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Spc. Jainice Leary, assigned to 1st Armored Brigade Combat Team, 1st Infantry Division, fires the M2 Browning at targets at Studnica Range, Poland, March 9, 2022. Army officials have yet to announce when units extension in Europe could end, saying it will continue its mission only as long as needed.

Spc. Jainice Leary, assigned to 1st Armored Brigade Combat Team, 1st Infantry Division, fires the M2 Browning at targets at Studnica Range, Poland, March 9, 2022. Army officials have yet to announce when units extension in Europe could end, saying it will continue its mission only as long as needed. (Eliezer Meléndez/U.S. Army)

The Army soon is likely to have three armored brigades in Europe for the first time in well over a decade, as one unit begins arriving while another has its nine-month tour extended in the wake of Russia’s war on Ukraine.

Weaponry belonging to the 3rd Armored Brigade Combat Team, 4th Infantry Division out of Fort Carson, Colo., will be offloaded at ports in Denmark, Greece and the Netherlands, and soldiers will arrive in April, U.S. Army Europe and Africa said in a statement this week.

The unit was scheduled to replace a separate armored brigade now at the end of a rotation along NATO’s eastern flank.

But in February, 1st Armored Brigade Combat Team, 1st Infantry Division’s tour was extended by the Army in a move aimed at shoring up allied defenses in Poland, Romania and Latvia.

The Army is yet to announce when the Fort Riley, Kan., unit’s extension could end, saying it will continue its mission only as long as needed.

Soldiers with 3rd Armored Brigade Combat Team, 4th Infantry Division, fire rounds to zero their M1A2 Abrams tank at Fort Carson, Colo., Sept. 22, 2021. Weaponry and soldiers of the Fort Carson-based unit are slated to start supporting NATO operations in Europe starting in April.

Soldiers with 3rd Armored Brigade Combat Team, 4th Infantry Division, fire rounds to zero their M1A2 Abrams tank at Fort Carson, Colo., Sept. 22, 2021. Weaponry and soldiers of the Fort Carson-based unit are slated to start supporting NATO operations in Europe starting in April. (Andrew Greenwood/U.S. Army)

Spc. Bradley Williams, a combat engineer assigned to Bravo Company, 1st Brigade Engineer Battalion, 1st Armored Brigade Combat Team, 1st Infantry Division, commands an M1150 Assault Breacher Vehicle at Karliki, Poland, March 2, 2022. The 1st ABCT's tour extension means the Army will have three armored brigades operating in Europe simultaneously.

Spc. Bradley Williams, a combat engineer assigned to Bravo Company, 1st Brigade Engineer Battalion, 1st Armored Brigade Combat Team, 1st Infantry Division, commands an M1150 Assault Breacher Vehicle at Karliki, Poland, March 2, 2022. The 1st ABCT's tour extension means the Army will have three armored brigades operating in Europe simultaneously. (Hassani Ribera/U.S. Army)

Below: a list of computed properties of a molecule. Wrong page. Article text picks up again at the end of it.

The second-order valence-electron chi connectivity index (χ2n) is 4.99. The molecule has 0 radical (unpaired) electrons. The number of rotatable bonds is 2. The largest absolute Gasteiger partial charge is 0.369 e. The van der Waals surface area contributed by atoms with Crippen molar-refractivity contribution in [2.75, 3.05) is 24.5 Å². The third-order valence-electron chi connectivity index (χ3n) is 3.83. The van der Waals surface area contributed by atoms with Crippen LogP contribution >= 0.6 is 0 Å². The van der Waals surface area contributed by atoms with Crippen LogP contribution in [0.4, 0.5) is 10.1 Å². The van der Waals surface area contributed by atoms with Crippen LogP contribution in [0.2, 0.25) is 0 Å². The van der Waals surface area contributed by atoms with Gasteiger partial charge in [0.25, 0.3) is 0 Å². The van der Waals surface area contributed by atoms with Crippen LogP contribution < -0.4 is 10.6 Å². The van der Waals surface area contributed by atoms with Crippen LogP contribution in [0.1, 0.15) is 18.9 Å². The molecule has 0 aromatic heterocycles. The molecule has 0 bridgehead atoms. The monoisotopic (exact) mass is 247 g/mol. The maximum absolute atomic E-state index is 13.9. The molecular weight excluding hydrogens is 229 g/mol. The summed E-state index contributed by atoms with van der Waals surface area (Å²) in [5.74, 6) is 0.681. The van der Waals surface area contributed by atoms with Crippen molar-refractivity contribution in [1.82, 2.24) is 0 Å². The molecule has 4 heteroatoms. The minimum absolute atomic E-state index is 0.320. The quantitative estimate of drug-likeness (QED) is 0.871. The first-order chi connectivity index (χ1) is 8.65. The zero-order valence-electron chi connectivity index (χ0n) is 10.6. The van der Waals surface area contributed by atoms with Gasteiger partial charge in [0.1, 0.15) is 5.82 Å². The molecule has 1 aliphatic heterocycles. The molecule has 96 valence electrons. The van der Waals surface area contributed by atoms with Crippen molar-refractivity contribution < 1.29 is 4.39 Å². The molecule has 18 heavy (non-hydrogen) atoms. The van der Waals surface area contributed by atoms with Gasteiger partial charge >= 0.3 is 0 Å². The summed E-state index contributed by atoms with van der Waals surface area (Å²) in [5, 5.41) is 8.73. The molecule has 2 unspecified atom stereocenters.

U.S. soldiers assigned to the 1st Armored Brigade Combat Team, 1st Infantry Division drag equipment in a sled during a training event at Trzebien, Poland, March 9, 2022. The Army is yet to announce when the units extension in Europe could end.

U.S. soldiers assigned to the 1st Armored Brigade Combat Team, 1st Infantry Division drag equipment in a sled during a training event at Trzebien, Poland, March 9, 2022. The Army is yet to announce when the units extension in Europe could end. (Hassani Ribera/U.S. Army)

“Currently there has been no change to 1st Armored Brigade Combat Team, 1st Infantry Division’s mission,” USAREUR-AF said in a statement Monday.

With the arrival of the Fort Carson unit, the total number of American service members operating in Europe stands at over 100,000, a number not seen since 2005.

The 4,000 incoming Fort Carson soldiers are bringing with them about 90 Abrams tanks, 15 Paladins, 150 Bradley Infantry Fighting Vehicles and more than 1,000 tracked and wheeled vehicles and equipment, USAREUR-AF said.

Since 2014, the Army has been sending armored units to Europe to bolster defenses along NATO’s eastern flank. The plan was sparked by Russia’s initial intervention in Ukraine.

But Moscow’s full-fledged invasion of that country last month has brought about a much larger troop buildup by the Pentagon, which has sent roughly 20,000 additional troops to Europe.

Meanwhile, NATO says it is considering broader changes to how it places forces in Europe, with significant increases potentially in the works for countries in the eastern part of the alliance.

Correction

A previous version of this story misstated the number of tracked and wheeled vehicles that were brought from Fort Carson. The combined number of tracked and wheeled vehicles is more than 1,000.
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John covers U.S. military activities across Europe and Africa. Based in Stuttgart, Germany, he previously worked for newspapers in New Jersey, North Carolina and Maryland. He is a graduate of the University of Delaware.
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